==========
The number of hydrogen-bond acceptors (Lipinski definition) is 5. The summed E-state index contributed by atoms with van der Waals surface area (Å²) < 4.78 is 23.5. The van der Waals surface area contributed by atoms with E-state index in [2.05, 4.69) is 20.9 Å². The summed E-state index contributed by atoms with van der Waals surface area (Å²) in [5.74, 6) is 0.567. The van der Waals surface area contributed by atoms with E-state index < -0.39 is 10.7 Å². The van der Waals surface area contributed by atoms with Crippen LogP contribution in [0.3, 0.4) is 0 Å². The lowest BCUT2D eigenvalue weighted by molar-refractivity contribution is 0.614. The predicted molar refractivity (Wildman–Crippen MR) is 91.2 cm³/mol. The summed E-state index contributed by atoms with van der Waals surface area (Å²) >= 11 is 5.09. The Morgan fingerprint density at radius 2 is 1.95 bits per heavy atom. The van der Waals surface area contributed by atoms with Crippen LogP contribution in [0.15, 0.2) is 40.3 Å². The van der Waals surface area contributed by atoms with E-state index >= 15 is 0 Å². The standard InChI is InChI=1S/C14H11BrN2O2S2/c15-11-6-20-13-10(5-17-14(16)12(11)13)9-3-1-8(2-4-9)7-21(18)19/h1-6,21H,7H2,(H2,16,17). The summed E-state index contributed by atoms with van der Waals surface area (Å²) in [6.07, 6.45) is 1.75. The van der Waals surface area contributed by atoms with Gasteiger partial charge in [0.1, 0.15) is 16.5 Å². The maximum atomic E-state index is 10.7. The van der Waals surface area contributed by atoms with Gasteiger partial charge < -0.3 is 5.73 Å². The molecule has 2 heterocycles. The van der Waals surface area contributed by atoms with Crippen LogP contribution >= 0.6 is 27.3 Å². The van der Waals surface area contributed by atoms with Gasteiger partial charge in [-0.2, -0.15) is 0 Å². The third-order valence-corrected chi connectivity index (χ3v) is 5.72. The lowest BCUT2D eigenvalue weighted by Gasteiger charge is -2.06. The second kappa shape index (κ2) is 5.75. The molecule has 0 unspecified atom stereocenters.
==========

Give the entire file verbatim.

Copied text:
The number of hydrogen-bond acceptors (Lipinski definition) is 5. The summed E-state index contributed by atoms with van der Waals surface area (Å²) < 4.78 is 23.5. The van der Waals surface area contributed by atoms with E-state index in [2.05, 4.69) is 20.9 Å². The summed E-state index contributed by atoms with van der Waals surface area (Å²) in [5.74, 6) is 0.567. The van der Waals surface area contributed by atoms with E-state index < -0.39 is 10.7 Å². The van der Waals surface area contributed by atoms with Crippen LogP contribution in [0.3, 0.4) is 0 Å². The lowest BCUT2D eigenvalue weighted by molar-refractivity contribution is 0.614. The predicted molar refractivity (Wildman–Crippen MR) is 91.2 cm³/mol. The summed E-state index contributed by atoms with van der Waals surface area (Å²) >= 11 is 5.09. The Morgan fingerprint density at radius 2 is 1.95 bits per heavy atom. The van der Waals surface area contributed by atoms with Crippen LogP contribution in [0.15, 0.2) is 40.3 Å². The van der Waals surface area contributed by atoms with E-state index >= 15 is 0 Å². The standard InChI is InChI=1S/C14H11BrN2O2S2/c15-11-6-20-13-10(5-17-14(16)12(11)13)9-3-1-8(2-4-9)7-21(18)19/h1-6,21H,7H2,(H2,16,17). The summed E-state index contributed by atoms with van der Waals surface area (Å²) in [6.07, 6.45) is 1.75. The van der Waals surface area contributed by atoms with Gasteiger partial charge in [0.1, 0.15) is 16.5 Å². The maximum atomic E-state index is 10.7. The van der Waals surface area contributed by atoms with Gasteiger partial charge < -0.3 is 5.73 Å². The molecule has 2 heterocycles. The van der Waals surface area contributed by atoms with Crippen LogP contribution >= 0.6 is 27.3 Å². The van der Waals surface area contributed by atoms with Gasteiger partial charge in [-0.2, -0.15) is 0 Å². The third-order valence-corrected chi connectivity index (χ3v) is 5.72. The lowest BCUT2D eigenvalue weighted by Gasteiger charge is -2.06. The second kappa shape index (κ2) is 5.75. The molecule has 0 unspecified atom stereocenters.